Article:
407 F2d 1105 Hagen Advertising Displays Inc v. Commissioner of Internal Revenue
407 F.2d 1105
69-1 USTC P 9254
HAGEN ADVERTISING DISPLAYS, INC., an Ohio corporation, Petitioner,
COMMISSIONER OF INTERNAL REVENUE, Respondent.
United States Court of Appeals Sixth Circuit.
March 3, 1969.
Robert O. Leming, Cincinnati, Ohio, for petitioner; Rolf, Dolle, Rueger, Mongan & Leming, Cincinnati, Ohio, on brief.
Louis M. Kauder, Atty., Department of Justice, Washington, D.C., for respondent; Mitchell Rogovin, Asst. Atty. Gen., Lee A. Jackson, Harry Baum, Jonathan S. Cohen, Attys., Dept. of Justice, Washington, D.C., on brief.
Before EDWARDS, McCREE, and COMBS, Circuit Judges.
McCREE, Circuit Judge.
This is a petition to review a decision of the Tax Court upholding the Commissioner's determination that taxpayer must include advance payments from its customers in its gross income in the year of receipt.
Hagen Advertising Displays, Inc., petitioner-taxpayer, is a manufacturer of advertising signs with its principal office in Cincinnati, Ohio. Many of petitioner's customers are engaged in establishing new dealerships throughout the country and require a continuous supply of illuminated, plastic, dealer-identification signs. It was the practice of such customers, during the years in question, to estimate their requirements and to place 'blanket orders' with petitioner covering periods of from one to three years. Upon receipt of a blanket order, taxpayer would begin to manufacture the required signs. In general, however, taxpayer did not complete a particular sign until shipping instructions were received from the customer for whom it was being made specifying the dealer to whom it was to be delivered; the extent of completion prior to that time depended on the nature of the sign in question. Shipping instructions were received intermittently, on a sign-by-sign basis, according to the needs of the customer.
Generally, taxpayer's customers did not make advance payments and, with certain limited exceptions, there was no requirement or understanding that they do so. They were billed for each sign within a day or two after it was shipped. However, some customers, on their own initiative, elected to pay for all or a portion of their blanket orders prior to delivery. These customers subsequently received a 'memo billing' when each sign for which such payments had been made was shipped. In addition, when a blanket order had been outstanding for an extended period of time (usually twelve months) and the customer had not directed the shipment of some of the signs included therein, petitioner sometimes billed the customer for the undelivered signs. Advance billings of this latter type, however, were infrequent.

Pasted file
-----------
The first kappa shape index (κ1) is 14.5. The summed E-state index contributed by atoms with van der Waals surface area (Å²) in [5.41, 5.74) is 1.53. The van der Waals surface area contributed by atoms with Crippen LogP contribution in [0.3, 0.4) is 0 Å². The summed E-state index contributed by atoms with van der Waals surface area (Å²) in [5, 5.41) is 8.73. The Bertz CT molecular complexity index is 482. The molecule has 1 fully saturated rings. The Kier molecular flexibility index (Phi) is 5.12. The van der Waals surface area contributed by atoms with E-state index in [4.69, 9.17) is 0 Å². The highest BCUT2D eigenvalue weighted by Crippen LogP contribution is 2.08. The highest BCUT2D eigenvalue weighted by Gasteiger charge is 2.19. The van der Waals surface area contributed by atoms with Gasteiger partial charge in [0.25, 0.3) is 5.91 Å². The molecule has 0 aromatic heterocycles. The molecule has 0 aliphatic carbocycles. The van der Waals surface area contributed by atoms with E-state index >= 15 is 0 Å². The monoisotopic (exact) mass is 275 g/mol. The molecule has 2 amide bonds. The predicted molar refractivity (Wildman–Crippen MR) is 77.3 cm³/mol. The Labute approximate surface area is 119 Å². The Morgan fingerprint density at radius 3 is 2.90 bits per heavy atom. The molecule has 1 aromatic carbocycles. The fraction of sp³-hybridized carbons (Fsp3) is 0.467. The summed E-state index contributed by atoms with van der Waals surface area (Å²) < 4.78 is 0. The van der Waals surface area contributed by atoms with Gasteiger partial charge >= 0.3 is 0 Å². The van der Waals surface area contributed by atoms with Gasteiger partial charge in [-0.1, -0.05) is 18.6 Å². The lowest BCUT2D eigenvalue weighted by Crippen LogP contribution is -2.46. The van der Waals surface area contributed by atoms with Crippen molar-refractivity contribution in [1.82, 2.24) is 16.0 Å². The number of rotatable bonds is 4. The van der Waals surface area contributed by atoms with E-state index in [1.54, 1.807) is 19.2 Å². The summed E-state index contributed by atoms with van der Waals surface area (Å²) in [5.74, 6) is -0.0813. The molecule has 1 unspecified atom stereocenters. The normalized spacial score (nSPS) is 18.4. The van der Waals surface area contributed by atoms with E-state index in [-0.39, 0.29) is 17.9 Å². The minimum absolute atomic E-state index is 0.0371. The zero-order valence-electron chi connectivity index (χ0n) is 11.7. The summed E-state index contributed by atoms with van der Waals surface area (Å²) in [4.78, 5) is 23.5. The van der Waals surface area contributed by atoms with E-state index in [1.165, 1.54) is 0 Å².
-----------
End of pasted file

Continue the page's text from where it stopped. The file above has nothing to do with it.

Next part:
Until 1961, petitioner kept the amounts received as advance payments in a special bank account. In that year this account was closed out and the advance payments were comingled with taxpayer's other receipts and were used for current operating expenses and general corporate purposes. On its federal income tax returns for the years 1960 to 1962, petitioner deferred inclusion of advance payments in sales income until the year in which each sign was delivered. The Commissioner determined that these amounts should have been included in taxpayer's income in the year in which they were received and, accordingly, assessed deficiencies for the years 1960 and 1962, and determined an overassessment for 1961. The Tax Court, upon petition for redetermination of petitioner's taxes, upheld the Commissioner's action. Hagen Advertising Displays, Inc., 47 T.C. 139 (1966).
This petition requires us to determine whether a taxpayer who uses the accrual method of accounting and who receives unconditional1 advance payments for merchandise must report such payments, for tax purposes, in the year of receipt instead of deferring such reporting until the year in which the merchandise is delivered. In making this determination we must consider first whether any part of the unconditional advances constituted income for an accrual-basis taxpayer. In both Schlude v. Commissioner of Internal Revenue, 372 U.S. 128, 83 S.Ct. 601, 9 L.Ed.2d 633 (1963), and American Automobile Ass'n v. United States, 367 U.S. 687, 81 S.Ct. 1727, 6 L.Ed.2d 1109 (1961), reh. denied, 368 U.S. 870, 82 S.Ct. 24, 7 L.Ed.2d 70 (1961), the Supreme Court considered the propriety of the deferral of inclusion of unconditional prepayments by an accrualbasis taxpayer until the year in which the services for which the advances were received would be performed. The Court, relying in part on its interpretation of the implications of Congress' retroactive repeal of Section 452 of the Internal Revenue Code of 1954,2 held that deferral would not be permitted. Admittedly, these cases are distinguishable from the instant case since amounts received for the sale of services constitute gross income at the time they are received regardless of the matching of related expense deductions.3 In the instant case, on the other hand, the matching of gross receipts and related costs of goods sold is necessary in order to determine the amount of gross income, as distinguished from mere returned capital, which taxpayer has received.4 However, prior to the repeal of Section 452 deferral would have been permissible in the instant case since the sale of both services and goods fell within the purview of that section's provisions. The implications of its repeal by Congress are, therefore, apposite in the instant case.